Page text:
Apr 3, 2024

Humans of DFCM—Dr. Aisha Husain

Humans of DFCM, Education, Faculty, Grad Studies & Fellowships, MD Program, Residency

With a medical journey spanning countries and areas of focus, Dr. Aisha Husain details what drew her back to provide care in her family’s home community and why family medicine residents should soak up as much experience as possible

Family photo featuring Dr. Aisha Husain
“The beauty of our speciality is the breadth of knowledge, skills and flexibility to practise wherever our life journey takes us.”

Dr. Aisha Husain, MD, CCFP, FCFP began her journey toward medicine with a Bachelor of Science from the University of Toronto, during which she developed an interest in macro-level relationships and global civilizations. She then went to St. George’s University School of Medicine in Grenada for medical school and completed her training in four countries, primarily in marginalized communities facing housing crises, unemployment and food insecurity.

While completing electives and rotations in Jersey City, New Jersey, she learned of the city’s shortage of both family physicians and family medicine residents. Primary care was often delivered by internal medicine residents instead. In its absence, she saw how important primary care is, and, despite having a keen interest in obstetrics/gynaecology, she chose family medicine residency.

“I remember one patient I crossed paths with several times, and I’ll never forget seeing his face light up when he recognized me and I listened to his story,” she says. “Experiences like this drew me to family medicine—a speciality that harnesses the power of longitudinal relationships to ease suffering.”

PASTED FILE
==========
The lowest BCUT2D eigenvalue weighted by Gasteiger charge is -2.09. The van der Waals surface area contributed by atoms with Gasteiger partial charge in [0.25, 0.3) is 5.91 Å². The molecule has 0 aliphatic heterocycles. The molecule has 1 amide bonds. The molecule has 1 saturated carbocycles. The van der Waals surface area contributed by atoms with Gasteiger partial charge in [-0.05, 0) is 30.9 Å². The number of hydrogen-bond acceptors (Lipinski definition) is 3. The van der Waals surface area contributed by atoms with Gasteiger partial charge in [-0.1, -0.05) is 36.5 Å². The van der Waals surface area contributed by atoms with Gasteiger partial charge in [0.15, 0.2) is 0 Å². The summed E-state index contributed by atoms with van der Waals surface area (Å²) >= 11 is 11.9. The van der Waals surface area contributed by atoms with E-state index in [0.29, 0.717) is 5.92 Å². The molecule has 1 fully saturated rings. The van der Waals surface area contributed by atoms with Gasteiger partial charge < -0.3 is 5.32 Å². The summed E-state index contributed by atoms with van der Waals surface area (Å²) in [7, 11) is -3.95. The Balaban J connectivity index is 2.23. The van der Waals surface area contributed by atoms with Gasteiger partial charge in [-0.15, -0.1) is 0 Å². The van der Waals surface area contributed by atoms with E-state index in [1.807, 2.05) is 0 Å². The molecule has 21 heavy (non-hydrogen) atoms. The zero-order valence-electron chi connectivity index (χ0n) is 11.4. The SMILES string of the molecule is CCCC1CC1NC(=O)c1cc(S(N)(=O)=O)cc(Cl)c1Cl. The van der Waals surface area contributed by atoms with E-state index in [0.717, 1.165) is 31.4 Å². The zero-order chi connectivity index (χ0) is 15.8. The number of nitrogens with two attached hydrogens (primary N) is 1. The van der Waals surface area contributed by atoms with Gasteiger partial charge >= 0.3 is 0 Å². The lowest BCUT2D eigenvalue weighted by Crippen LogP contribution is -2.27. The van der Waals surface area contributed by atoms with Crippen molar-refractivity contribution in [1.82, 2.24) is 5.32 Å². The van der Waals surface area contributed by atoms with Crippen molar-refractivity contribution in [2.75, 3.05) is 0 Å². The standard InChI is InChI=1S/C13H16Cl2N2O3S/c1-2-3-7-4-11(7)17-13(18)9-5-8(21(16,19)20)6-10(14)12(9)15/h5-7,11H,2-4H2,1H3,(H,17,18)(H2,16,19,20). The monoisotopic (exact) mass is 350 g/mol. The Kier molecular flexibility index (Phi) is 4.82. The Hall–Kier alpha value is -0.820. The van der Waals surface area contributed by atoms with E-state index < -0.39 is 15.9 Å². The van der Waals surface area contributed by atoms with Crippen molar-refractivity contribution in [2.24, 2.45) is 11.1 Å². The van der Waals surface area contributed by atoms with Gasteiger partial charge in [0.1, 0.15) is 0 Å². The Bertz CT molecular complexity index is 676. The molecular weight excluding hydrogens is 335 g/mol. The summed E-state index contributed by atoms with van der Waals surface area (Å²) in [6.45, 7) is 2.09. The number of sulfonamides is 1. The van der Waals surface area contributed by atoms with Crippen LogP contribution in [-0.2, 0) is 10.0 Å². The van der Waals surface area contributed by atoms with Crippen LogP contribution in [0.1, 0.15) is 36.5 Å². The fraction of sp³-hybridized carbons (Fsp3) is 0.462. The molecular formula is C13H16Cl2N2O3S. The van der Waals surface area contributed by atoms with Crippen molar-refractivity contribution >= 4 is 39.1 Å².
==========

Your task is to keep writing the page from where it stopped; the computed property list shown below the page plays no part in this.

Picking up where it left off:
Dr. Husain returned to Canada to complete her family medicine residency and is now affiliated with Oak Valley Health’s Markham Stouffville Hospital, the same hospital her late grandparents used and the one they wished for her to work at someday. Since graduation, she’s been a family physician at Uxbridge Health Centre, joining U of T’s Department of Family and Community Medicine (DFCM) as a faculty member in 2010.

After initially starting her teaching career with medical students through the Rural Ontario Medical Program (ROMP), she now supervises family medicine residents year-round during their Teaching Practice blocks at her clinic. These placements are intended to immerse learners in the work and lives of community family doctors predominantly in independent practices.

“Each family doctor at our clinic has their unique mix of settings in which they provide care,” she says. “From the emergency room to hospital wards, retirement home rounds to long-term care visits and pre-travel consultations to focused practice in dermatology, we tailor the learners’ objectives to the expectations of the curriculum and craft a schedule that enables hands-on learning in adaptive expertise.”

“One of my biggest takeaways from teaching is that doing so through experiential learning is how adult learners learn best, not by wholly didactic teaching. The feedback from my learners is that they appreciate genuine interest in their learning, so I try to provide formative feedback to further refine attitudes, knowledge and skills needed in family medicine.”